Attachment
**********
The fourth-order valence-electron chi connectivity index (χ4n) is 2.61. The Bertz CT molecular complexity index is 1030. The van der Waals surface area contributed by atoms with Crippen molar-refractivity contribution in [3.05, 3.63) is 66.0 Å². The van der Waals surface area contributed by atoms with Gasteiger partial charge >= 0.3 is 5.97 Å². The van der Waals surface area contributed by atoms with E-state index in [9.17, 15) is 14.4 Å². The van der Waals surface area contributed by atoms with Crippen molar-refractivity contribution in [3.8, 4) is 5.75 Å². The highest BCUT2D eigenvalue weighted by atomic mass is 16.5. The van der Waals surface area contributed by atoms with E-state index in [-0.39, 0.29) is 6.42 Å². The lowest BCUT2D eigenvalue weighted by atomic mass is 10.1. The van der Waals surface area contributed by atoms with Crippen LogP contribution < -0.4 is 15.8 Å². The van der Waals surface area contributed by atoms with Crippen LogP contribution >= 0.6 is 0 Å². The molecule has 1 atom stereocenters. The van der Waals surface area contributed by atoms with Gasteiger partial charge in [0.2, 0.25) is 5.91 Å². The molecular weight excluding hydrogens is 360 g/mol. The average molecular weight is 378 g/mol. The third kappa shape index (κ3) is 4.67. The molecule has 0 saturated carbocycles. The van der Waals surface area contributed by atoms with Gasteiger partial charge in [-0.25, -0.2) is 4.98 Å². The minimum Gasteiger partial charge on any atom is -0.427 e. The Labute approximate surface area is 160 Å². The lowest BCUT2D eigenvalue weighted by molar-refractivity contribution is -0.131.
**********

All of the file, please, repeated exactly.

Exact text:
The fourth-order valence-electron chi connectivity index (χ4n) is 2.61. The Bertz CT molecular complexity index is 1030. The van der Waals surface area contributed by atoms with Crippen molar-refractivity contribution in [3.05, 3.63) is 66.0 Å². The van der Waals surface area contributed by atoms with Gasteiger partial charge >= 0.3 is 5.97 Å². The van der Waals surface area contributed by atoms with E-state index in [9.17, 15) is 14.4 Å². The van der Waals surface area contributed by atoms with Crippen molar-refractivity contribution in [3.8, 4) is 5.75 Å². The highest BCUT2D eigenvalue weighted by atomic mass is 16.5. The van der Waals surface area contributed by atoms with E-state index in [-0.39, 0.29) is 6.42 Å². The lowest BCUT2D eigenvalue weighted by atomic mass is 10.1. The van der Waals surface area contributed by atoms with Crippen LogP contribution < -0.4 is 15.8 Å². The van der Waals surface area contributed by atoms with Crippen LogP contribution >= 0.6 is 0 Å². The molecule has 1 atom stereocenters. The van der Waals surface area contributed by atoms with Gasteiger partial charge in [0.2, 0.25) is 5.91 Å². The molecular weight excluding hydrogens is 360 g/mol. The average molecular weight is 378 g/mol. The third kappa shape index (κ3) is 4.67. The molecule has 0 saturated carbocycles. The van der Waals surface area contributed by atoms with Gasteiger partial charge in [-0.25, -0.2) is 4.98 Å². The minimum Gasteiger partial charge on any atom is -0.427 e. The Labute approximate surface area is 160 Å². The lowest BCUT2D eigenvalue weighted by molar-refractivity contribution is -0.131.